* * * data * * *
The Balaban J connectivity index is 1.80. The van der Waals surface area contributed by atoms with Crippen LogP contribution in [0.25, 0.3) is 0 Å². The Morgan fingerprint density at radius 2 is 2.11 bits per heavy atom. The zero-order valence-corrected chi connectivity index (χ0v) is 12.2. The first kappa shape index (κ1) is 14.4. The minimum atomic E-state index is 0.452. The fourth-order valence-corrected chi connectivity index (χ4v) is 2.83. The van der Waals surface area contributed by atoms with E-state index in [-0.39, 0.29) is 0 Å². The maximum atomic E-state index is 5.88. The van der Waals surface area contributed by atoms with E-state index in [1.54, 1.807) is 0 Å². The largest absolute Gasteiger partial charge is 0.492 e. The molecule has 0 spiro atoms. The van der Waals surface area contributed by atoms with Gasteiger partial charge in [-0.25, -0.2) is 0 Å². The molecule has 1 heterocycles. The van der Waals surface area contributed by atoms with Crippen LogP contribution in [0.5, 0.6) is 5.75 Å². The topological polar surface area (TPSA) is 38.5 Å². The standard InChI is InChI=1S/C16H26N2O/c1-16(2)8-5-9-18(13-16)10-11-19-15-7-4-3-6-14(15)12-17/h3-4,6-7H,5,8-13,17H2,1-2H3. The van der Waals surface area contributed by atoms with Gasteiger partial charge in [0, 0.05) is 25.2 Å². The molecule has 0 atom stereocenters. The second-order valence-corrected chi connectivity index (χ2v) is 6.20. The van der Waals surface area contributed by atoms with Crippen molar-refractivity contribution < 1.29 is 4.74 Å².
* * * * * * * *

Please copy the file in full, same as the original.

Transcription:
The Balaban J connectivity index is 1.80. The van der Waals surface area contributed by atoms with Crippen LogP contribution in [0.25, 0.3) is 0 Å². The Morgan fingerprint density at radius 2 is 2.11 bits per heavy atom. The zero-order valence-corrected chi connectivity index (χ0v) is 12.2. The first kappa shape index (κ1) is 14.4. The minimum atomic E-state index is 0.452. The fourth-order valence-corrected chi connectivity index (χ4v) is 2.83. The van der Waals surface area contributed by atoms with E-state index in [-0.39, 0.29) is 0 Å². The maximum atomic E-state index is 5.88. The van der Waals surface area contributed by atoms with E-state index in [1.54, 1.807) is 0 Å². The largest absolute Gasteiger partial charge is 0.492 e. The molecule has 0 spiro atoms. The van der Waals surface area contributed by atoms with Gasteiger partial charge in [-0.25, -0.2) is 0 Å². The molecule has 1 heterocycles. The van der Waals surface area contributed by atoms with Crippen LogP contribution in [0.5, 0.6) is 5.75 Å². The topological polar surface area (TPSA) is 38.5 Å². The standard InChI is InChI=1S/C16H26N2O/c1-16(2)8-5-9-18(13-16)10-11-19-15-7-4-3-6-14(15)12-17/h3-4,6-7H,5,8-13,17H2,1-2H3. The van der Waals surface area contributed by atoms with Gasteiger partial charge in [0, 0.05) is 25.2 Å². The molecule has 0 atom stereocenters. The second-order valence-corrected chi connectivity index (χ2v) is 6.20. The van der Waals surface area contributed by atoms with Crippen molar-refractivity contribution < 1.29 is 4.74 Å².